The parks and gardens of traditional cities spreading out horizontally or on slopes take up valuable building space, while potted plants and bonsai on balconies can only capture miniscule amounts of CO₂.
Perhaps the earliest example of a “vertical farm” is the legendary Hanging Gardens of Babylon, built by King Nebuchadnezzar II more than 2,500 years ago. According to some scholars, the gardens consisted of a series of vaulted terraces, stacked one on top of the other, and planted with many different types of trees and flowers.
Reaching a height of 65 ft. (20 m.), the gardens were irrigated by an early engineering innovation known as a chain pump, which would have used a system of buckets and pulleys to bring water from the Euphrates River at the foot of the gardens to a pool at the top.
In the 1970s, Ken Yeang, a Malaysian architect, began to propose that instead of hermetically sealed mass-produced agriculture, plant life should be cultivated within open air, mixed-use skyscrapers or “Farmscrapers” for climate control and consumption.
In 2006, Stefano Boeri, Gianandrea Barreca and Giovanni La Varra, a team of architects in Milan, Italy, working with horticulturalists and botanists, designed two residential towers near the Porta Nuova Garibaldi railway station of that city, What made them different was that these towers, 364 ft (111 m.) and 249 ft (76 m.) in height, would contain more than 900 trees (approximately 550 and 350 in the first and second towers, respectively) on 96,000 ft.² (8,900 m²) of terraces.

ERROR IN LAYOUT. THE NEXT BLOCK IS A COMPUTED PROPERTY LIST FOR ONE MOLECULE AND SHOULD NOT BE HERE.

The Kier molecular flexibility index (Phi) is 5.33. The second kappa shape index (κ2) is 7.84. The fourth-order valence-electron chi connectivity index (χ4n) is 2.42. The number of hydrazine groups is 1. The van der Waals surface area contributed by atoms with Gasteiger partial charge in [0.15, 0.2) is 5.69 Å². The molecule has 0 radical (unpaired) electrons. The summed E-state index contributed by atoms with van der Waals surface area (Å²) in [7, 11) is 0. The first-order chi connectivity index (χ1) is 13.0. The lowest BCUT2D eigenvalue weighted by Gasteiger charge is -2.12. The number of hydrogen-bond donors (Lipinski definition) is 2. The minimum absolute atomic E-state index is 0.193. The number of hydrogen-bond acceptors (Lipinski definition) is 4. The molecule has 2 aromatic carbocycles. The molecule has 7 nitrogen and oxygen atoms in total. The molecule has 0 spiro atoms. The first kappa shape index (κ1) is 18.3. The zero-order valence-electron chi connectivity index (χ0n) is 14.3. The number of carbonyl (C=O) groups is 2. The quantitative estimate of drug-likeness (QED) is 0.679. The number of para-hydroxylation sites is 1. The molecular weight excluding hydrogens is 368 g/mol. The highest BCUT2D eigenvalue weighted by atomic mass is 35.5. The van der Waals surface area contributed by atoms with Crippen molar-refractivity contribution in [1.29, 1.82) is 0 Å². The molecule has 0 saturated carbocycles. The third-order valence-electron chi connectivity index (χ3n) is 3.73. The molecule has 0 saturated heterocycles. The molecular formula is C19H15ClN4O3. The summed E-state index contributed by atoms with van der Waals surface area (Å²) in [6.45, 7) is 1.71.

In short, they were a Vertical Forest ( = Bosco Verticale), incorporating 900 trees, 20,000 shrubs and plants, which help mitigate smog by converting approximately 44,000 lb (20,000 kg) of carbon each year. Construction of the towers began in late 2009 and early 2010, involving 6,000 onsite construction workers. Between mid-2010 and early 2011 construction progressed very slowly and the towers rose and by the beginning of 2012 the structures were completed, and construction of the facades and installation of the plants began on June 13, 2012. The building was inaugurated in October 2014.